.9. Route. 51
landscape; Dobbelaare, Memling in St. John's Hospital at Bruges
(see p. 17).
Below the walls of Courtrai, on 11th July, 1302, was fought the
famous Battle of the Spurs, in which the Flemish army, consisting chiefly
of weavers from Ghent and Bruges, under Count John of Namur and
Duke William of Juliers, defeated the French under the Count of Ar¬
tois. Upwards of 1200 knights and several thousand soldiers fell. The
victors afterwards collected 700 golden spurs, an appendage worn by the
French knights alone, and hung them up as trophies in a monastery-
church which has since been destroyed. A small Chapel outside the
Ghent Gate, erected in 1831, marks the centre of the battle-field.
From Courtrai to Brussels and to Ypres, see R. 6. — Courtrai is also
connected by a branch-line with Renaix (p. 49).
At Courtrai the Tournai line quits the flat land and enters an
undulating and picturesque district. The Flemish language gives
way to the French. 31 M. Lauwe ; 35 M. Mouscron (the s mute),
the Belgian douane for travellers arriving from France.
From Mouscron to Lille, 11 M., railway in 37 min. (fares 2 fr. 20, 1 fr.
65, lfr. 20 c). — 2'/2 M. Tourcoing, a busy manufacturing town of 52,000
inhab., with a monument commemorating the defeat of the English and
Austrians by Pichegru in 1794. — 5 M. Roubaix (Hdtel Ferraille), another
important manufacturing town, the population of which has risen during
the present century from 8000 to 92,000. — Near Croix- Wasquehal the
train crosses the Roubaix Canal, which connects the Deule with the
Schelde. — 11 M. Lille, see p. 57.
The next station, Herseaux - Estaimpuis, is connected by a
branch-line with the railway from Renaix (p. 49) to Courtrai. Be¬
tween Nechin and Templeuve the Belgian line quits the province of
West Flanders for that of Hainault (Germ. Hennegau). To the left
rises Mont St. Aubert (p. 55), 325ft. in height, also called Ste.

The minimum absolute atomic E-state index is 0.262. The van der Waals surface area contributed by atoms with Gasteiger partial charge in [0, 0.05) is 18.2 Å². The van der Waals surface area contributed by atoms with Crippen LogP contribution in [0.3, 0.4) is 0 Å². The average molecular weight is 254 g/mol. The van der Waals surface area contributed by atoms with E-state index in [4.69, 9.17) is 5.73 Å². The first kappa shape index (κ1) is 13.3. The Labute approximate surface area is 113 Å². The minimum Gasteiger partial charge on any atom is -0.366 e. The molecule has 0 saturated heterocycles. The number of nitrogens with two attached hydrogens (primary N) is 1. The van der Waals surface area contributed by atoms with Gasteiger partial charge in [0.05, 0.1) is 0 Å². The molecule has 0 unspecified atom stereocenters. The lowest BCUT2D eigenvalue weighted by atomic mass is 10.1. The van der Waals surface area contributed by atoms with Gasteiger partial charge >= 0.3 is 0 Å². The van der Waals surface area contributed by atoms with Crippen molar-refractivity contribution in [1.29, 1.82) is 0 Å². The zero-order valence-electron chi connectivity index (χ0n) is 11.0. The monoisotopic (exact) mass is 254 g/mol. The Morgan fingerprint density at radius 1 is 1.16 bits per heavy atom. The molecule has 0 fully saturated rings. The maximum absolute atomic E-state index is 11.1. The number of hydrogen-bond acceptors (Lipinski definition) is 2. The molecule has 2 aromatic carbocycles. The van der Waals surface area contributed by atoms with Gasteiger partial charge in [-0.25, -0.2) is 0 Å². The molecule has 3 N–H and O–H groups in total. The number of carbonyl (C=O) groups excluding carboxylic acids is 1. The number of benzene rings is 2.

Trinite, from the small church on its summit. It is 4M. distant
from Tournai, and is much visited for the sake of the fine view it
commands. Near Tournai the train crosses the Schelde, and finally
stops on the handsome quay constructed by Louis XIV-
Arrival. The New Station (PL D, 2, 3), opened for traffic in 1S79, is
a handsome building by Beyaert of Brussels. The old station (PL C, 2)
is now used for goods-traffic only.
Hotels. Hotel de l'Imperatrice (PL a; A,3), Rue de Manx 12; Hotel
de la Petite Nef (PL c; B, 2), Rue du Cygne 35; Hotel de Bellevue
(PL d; C, 2), Quai Dumon 6, R. Vfr fr.; Hotel Menu, Rue Royale 27
(PL C, D, 3), near the railway-station, moderate. — Table-d'hote in all
at 1 p.m.
Restaurants. Taverne Alsacienne and Restaurant Bavaro-Belge, in the
Grand' Place; Taverne du Globe (English beer) and Cafi Vinitien, in the Rue
Royale, near the new station; all with good cuisine.
About 3-31/2 hrs. will suffice for a visit to the Cathedral, the Church
of St. Quentin, and the pictures in the Hotel de Ville.
Tournai, Flem. Doornik, with 32,600 inhab., the most important
and prosperous town of Hainault, and one of the most ancient in Bel¬
gium , was the Civitas Nerviorum of Caesar, afterwards called Tur-
nacum. In the 5th and 6th centuries it was the seat of the Mero¬
vingian kings. At a later period the town belonged to France, but in